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abounded admiral Almirante Alonso de Ojeda anchored Andalusia appeared arms arrived Asia beautiful beheld boat cacique called canoes Cape Cape Bojador caravel Caribs Casas cavaliers CHAPTER Christopher Columbus Cibao Cipango coast Colum command considered continued court crew Cuba decad Diego discovered discovery distance enterprise expedition favorable Fernando fish forests fortress friar gave the name Genoa gold Granada Guacanagari harbor Herrera Hispaniola Hist honor Indians inhabitants Isabella island Juan kind king land leagues letter Lisbon lofty los Palacios lumbus Marco Polo mariners Martin Alonzo ment mind monarch morning mountains natives Navarrete navigation night observed ocean Ojeda Oviedo Palos Peter Martyr Pinta Pinzon Portugal Portuguese present Prince Ptolemy queen received regions river royal sail sent Seville ships shore sovereigns Spain Spaniards Spanish spirit supposed tion took trees various vessels village VOYAGES OF COLUMBUS wind wonder
Seite 161 - What a bewildering crowd of conjectures must have thronged upon his mind as to the land which lay before him, covered with darkness. That it was fruitful was evident, from the vegetables which floated from its shores. He thought, too, that he perceived in the balmy air the fragrance of aromatic groves. The moving light which he had beheld had proved that it was the residence of man.
Seite 114 - I undertake the enterprise for my own crown of Castile, and will pledge my jewels to raise the necessary funds.
Seite 161 - ... the hand of some person on shore, borne up and down as he walked from house to house. So transient and uncertain were these gleams, that few attached any importance to them ; Columbus, however, considered them as certain signs of land, and, moreover, that the land was inhabited.
Seite 296 - As Columbus approached, the sovereigns rose, as if receiving a person of the highest rank. Bending his knees, he offered to kiss their hands ; but there was some hesitation on their part to permit this act of homage.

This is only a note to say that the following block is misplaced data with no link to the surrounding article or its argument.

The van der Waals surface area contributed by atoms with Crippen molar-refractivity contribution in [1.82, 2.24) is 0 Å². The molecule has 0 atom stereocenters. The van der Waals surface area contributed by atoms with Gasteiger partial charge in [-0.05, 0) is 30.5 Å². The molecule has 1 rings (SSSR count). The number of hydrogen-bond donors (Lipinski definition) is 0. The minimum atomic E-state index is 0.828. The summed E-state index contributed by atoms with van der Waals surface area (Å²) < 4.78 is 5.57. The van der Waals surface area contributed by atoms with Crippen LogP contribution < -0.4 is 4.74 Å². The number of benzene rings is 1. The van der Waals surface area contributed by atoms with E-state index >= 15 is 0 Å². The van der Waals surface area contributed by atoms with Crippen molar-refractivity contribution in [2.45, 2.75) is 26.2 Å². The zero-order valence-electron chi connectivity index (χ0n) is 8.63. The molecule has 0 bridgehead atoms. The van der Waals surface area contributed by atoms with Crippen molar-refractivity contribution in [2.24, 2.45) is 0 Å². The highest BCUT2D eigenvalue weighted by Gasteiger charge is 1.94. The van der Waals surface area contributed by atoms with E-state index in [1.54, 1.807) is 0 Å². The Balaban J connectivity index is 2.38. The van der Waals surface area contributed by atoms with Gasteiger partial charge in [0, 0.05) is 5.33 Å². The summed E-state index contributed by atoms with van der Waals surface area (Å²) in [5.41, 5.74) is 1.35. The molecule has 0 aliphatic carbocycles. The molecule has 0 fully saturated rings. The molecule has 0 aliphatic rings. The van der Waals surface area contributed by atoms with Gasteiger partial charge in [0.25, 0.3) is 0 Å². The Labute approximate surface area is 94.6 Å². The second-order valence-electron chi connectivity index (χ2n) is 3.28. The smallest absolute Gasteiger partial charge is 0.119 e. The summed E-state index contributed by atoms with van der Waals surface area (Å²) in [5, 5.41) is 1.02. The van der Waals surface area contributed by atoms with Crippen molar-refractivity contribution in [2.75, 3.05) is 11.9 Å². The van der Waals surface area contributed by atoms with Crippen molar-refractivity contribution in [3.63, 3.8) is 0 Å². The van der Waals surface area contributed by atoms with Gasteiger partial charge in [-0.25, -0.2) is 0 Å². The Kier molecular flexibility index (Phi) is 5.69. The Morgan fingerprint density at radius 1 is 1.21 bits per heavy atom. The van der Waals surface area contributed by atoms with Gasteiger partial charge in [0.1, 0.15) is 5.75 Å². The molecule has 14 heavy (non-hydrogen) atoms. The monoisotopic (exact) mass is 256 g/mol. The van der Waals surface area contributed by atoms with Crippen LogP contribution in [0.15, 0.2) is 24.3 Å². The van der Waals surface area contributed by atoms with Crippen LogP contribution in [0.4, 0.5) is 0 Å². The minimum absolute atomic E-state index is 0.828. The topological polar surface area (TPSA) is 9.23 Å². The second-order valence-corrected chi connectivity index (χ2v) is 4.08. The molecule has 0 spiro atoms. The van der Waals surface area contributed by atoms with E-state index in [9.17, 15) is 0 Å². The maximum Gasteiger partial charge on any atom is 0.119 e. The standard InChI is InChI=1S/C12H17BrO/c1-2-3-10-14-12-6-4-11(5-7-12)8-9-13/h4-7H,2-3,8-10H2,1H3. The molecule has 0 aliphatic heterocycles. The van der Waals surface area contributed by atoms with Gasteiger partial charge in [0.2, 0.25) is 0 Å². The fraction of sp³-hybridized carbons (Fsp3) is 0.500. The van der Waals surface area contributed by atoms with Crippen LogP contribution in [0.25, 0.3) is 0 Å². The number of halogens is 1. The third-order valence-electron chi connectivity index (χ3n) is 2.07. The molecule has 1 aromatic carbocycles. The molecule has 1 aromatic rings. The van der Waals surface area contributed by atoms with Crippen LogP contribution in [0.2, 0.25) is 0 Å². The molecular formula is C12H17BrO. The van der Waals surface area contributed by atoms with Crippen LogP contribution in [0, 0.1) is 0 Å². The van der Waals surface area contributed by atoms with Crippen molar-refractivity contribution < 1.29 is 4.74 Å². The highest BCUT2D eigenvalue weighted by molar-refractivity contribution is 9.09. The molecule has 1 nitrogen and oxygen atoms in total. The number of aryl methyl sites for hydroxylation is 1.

Seite 165 - The feelings of the crew now burst forth in the most extravagant transports. They had recently considered themselves devoted men, hurrying forward to destruction ; they now looked upon themselves as favorites of fortune, and gave themselves up to the most unbounded joy. They thronged around the admiral with overflowing zeal, some embracing him, others kissing his hands.
Seite 160 - They saw it once or twice afterwards in sudden and passing gleams as it were a torch in the bark of a fisherman, rising and sinking with the waves, or in the hand of some person on shore, borne up and down as he walked from house to house. So transient and uncertain were these gleams that few attached any importance to them.
Seite 47 - A deep religious sentiment mingled with his meditations, and gave them at times a tinge of superstition, but it was of a sublime and lofty kind : he looked upon himself as standing in the hand of Heaven, chosen from among men for the accomplishment of its high purpose ; he read, as he supposed, his contemplated discovery foretold in Holy Writ, and shadowed forth darkly in the mystic revelations of the prophets.
Seite 164 - On landing he threw himself on his knees, kissed the earth, and returned thanks to God with tears of joy. His example was followed by the rest. whose hearts indeed overflowed with the same feelings of gratitude.
Seite 338 - Columbus records the circumstance in a manner strongly characteristic of the age in which he lived. " On the same Saturday, in the night, was seen St. Elmo, with seven lighted tapers, at the topmast. There was much rain and great thunder. I mean to say that those lights were seen which mariners affirm to be the body of St. Elmo, on beholding which they chanted many litanies and orisons, holding it for certain, that in the tempest in which he appears no one is in danger.